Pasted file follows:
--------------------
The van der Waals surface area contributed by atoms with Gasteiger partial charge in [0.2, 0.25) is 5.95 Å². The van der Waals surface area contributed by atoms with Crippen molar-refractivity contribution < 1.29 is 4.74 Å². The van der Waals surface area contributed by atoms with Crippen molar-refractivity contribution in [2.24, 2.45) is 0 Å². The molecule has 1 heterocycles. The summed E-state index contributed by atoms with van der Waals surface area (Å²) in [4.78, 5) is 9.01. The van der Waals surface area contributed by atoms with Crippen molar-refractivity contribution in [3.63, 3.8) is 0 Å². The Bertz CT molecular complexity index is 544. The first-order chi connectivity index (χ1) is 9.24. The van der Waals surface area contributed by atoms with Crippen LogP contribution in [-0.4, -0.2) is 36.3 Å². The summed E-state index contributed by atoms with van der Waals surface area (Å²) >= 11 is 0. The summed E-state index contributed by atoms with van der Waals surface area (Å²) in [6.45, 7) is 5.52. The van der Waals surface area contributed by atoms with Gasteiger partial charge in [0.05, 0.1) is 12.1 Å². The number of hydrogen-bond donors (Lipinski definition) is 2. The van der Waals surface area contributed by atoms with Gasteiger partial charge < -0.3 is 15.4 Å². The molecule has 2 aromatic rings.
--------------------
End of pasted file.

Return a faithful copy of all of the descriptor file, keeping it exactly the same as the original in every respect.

The van der Waals surface area contributed by atoms with Gasteiger partial charge in [0.2, 0.25) is 5.95 Å². The van der Waals surface area contributed by atoms with Crippen molar-refractivity contribution < 1.29 is 4.74 Å². The van der Waals surface area contributed by atoms with Crippen molar-refractivity contribution in [2.24, 2.45) is 0 Å². The molecule has 1 heterocycles. The summed E-state index contributed by atoms with van der Waals surface area (Å²) in [4.78, 5) is 9.01. The van der Waals surface area contributed by atoms with Crippen molar-refractivity contribution in [3.63, 3.8) is 0 Å². The Bertz CT molecular complexity index is 544. The first-order chi connectivity index (χ1) is 9.24. The van der Waals surface area contributed by atoms with Crippen LogP contribution in [-0.4, -0.2) is 36.3 Å². The summed E-state index contributed by atoms with van der Waals surface area (Å²) >= 11 is 0. The summed E-state index contributed by atoms with van der Waals surface area (Å²) in [6.45, 7) is 5.52. The van der Waals surface area contributed by atoms with Gasteiger partial charge in [0.05, 0.1) is 12.1 Å². The number of hydrogen-bond donors (Lipinski definition) is 2. The van der Waals surface area contributed by atoms with Gasteiger partial charge < -0.3 is 15.4 Å². The molecule has 2 aromatic rings.